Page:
Jump to contentJump to page navigation: previous page [access key p]/next page [access key n]
Applies to SUSE Linux Enterprise Server 15

4 Storing Images

Prior to creating your own images, you should decide where you will store the images. The easiest solution is to push these images to the Docker Hub. By default, all images pushed to the Docker Hub are public. This is probably fine as long as this does not violate your company's policy and your images do not contain sensitive data or proprietary software.

If you need to restrict access to your Docker images, there are two options:

  • Get a subscription on Docker Hub that unlocks the feature to create private repositories.

    Run an on-site Docker registry where to store all the Docker images used by your organization or company and combine them with Portus to secure the registry.

This chapter describes how to set up an on-site Docker registry and how to combine it with Portus.

4.1 What is a Docker Registry?

The Docker Registry is an open-source project created by Docker Inc. It allows the storage and retrieval of Docker images. By running a local instance of the Docker registry it is possible to completely avoid usage of Docker Hub.

Docker Registry is also used by Docker Hub. However, Docker Hub, as seen from the user perspective, is made of the following parts at least:

  • The user interface (UI): The part that is accessed by users with their browser. The UI provides a nice and intuitive way to browse the contents of Docker Hub either manually or by using a search feature. It also allows to create organizations made by different users.

    This component is closed-source.

  • The authentication component: This is used to protect the images stored inside of Docker Hub. It validates all push, pull and search requests.

    This component is closed-source.

  • The storage back-end: This is where Docker images are sent and downloaded from. It is provided by Docker Registry.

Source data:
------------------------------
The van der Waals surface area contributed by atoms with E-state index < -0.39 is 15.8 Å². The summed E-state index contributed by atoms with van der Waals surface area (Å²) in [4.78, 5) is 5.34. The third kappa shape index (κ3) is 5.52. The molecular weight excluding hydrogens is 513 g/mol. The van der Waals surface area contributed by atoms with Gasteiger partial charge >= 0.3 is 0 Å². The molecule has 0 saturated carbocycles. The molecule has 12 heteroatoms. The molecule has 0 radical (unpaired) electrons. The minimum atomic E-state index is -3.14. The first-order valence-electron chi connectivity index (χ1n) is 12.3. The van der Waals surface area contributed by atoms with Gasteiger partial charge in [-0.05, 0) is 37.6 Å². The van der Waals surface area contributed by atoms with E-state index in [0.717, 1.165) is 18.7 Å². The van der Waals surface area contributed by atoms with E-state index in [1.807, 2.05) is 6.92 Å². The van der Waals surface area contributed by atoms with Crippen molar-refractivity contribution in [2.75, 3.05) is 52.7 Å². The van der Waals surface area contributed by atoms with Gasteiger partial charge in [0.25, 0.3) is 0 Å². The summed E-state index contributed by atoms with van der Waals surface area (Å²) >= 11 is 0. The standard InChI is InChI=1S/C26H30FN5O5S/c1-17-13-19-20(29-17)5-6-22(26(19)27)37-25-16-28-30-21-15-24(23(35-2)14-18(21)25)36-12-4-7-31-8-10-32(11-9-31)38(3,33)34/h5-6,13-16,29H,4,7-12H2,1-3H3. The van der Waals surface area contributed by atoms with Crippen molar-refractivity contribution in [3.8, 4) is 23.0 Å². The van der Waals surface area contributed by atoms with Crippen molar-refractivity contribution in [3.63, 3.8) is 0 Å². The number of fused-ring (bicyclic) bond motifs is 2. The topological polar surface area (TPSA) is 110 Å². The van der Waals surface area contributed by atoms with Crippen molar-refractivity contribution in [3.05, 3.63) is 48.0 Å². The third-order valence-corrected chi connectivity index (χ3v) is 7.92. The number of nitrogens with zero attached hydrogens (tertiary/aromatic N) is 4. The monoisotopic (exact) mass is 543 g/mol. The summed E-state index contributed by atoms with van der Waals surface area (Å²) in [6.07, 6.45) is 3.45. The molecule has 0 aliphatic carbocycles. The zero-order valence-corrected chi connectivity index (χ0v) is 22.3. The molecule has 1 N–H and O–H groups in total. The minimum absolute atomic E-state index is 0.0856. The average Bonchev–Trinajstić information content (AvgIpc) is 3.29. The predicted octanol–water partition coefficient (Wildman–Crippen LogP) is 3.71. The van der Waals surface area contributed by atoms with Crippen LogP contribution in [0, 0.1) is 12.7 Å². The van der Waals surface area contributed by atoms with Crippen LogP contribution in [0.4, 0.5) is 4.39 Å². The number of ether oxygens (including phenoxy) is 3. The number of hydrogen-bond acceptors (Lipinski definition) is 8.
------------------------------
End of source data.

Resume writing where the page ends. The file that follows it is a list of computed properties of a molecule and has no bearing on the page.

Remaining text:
This component is open-source.

4.2 Installing and Setting Up Docker Registry

  1. Install the docker-distribution-registry package:

    tux > sudo zypper install docker-distribution-registry
  2. To automatically start the Docker registry at boot time:

    tux > sudo systemctl enable registry
  3. Start the Docker Registry:

    tux > sudo systemctl start registry

The Docker registry configuration is defined inside of /etc/registry/config.yml.

With the default configuration the registry listens on ports 5000 and stores the Docker images under /var/lib/docker-registry.

Note: Incompatible Versions of Docker and Docker Registry

Docker registry version 2.3 is not compatible with Docker versions older than 1.10, because v2 manifests were only introduced with Docker 1.10. As Docker and Docker registry can be installed on different boxes, the versions might be incompatible. If you experience communication errors between Docker and Docker registry, update both to the latest versions.

For more details about Docker registry and its configuration, see the official documentation at: https://docs.docker.com/registry/.

4.3 Limitations

The Docker registry has two major limitations:

  • It lacks any form of authentication. That means everybody with access to the Docker Registry can push and pull images to it. That also includes the possibility to overwrite already existing images.

  • There is no way to see which images have been pushed to the Docker Registry. You need to manually take notes of what is being stored inside of it. There is also no search functionality, which makes collaboration harder.

4.4 Portus

Portus is an authentication service and user interface for the Docker registry. It is an open source project created by SUSE to address all the limitations faced by the local instances of Docker registry.

By combining Portus and Docker registry, it is possible to have a secure and enterprise ready on-premise version of the Docker Hub.

Portus is accessible in SLE 15 through the Containers module. To install Portus, use the following command:

tux > sudo zypper in portus

To configure Portus, follow these steps:

  1. First of all, you should install Portus's dependencies if you have not already. This is thoroughly documented here: http://port.us.org/docs/setups/1_rpm_packages.html#portus-dependencies. This document will help you to get through the installation process, and it will also warn you about some of the common pitfalls.

  2. After installing Portus and its dependencies, you need to configure your instance. The initial setup of Portus is explained here: http://port.us.org/docs/setups/1_rpm_packages.html#initial-setup. When you are done with portusctl, you should modify some configurable values before using Portus. This is thoroughly explained in this documentation page: http://port.us.org/docs/Configuring-Portus.html.

  3. To apply the configuration changes, restart Apache (this is required after each configuration change).

  4. Finally, when entering Portus for the first time, you will be required to enter some information about your installed registry. For details, see: http://port.us.org/docs/setups/1_rpm_packages#the-default-installation.html.

  5. The Portus setup is now complete and you can start using Portus.

For more information about Portus, see: http://port.us.org/.

Print this page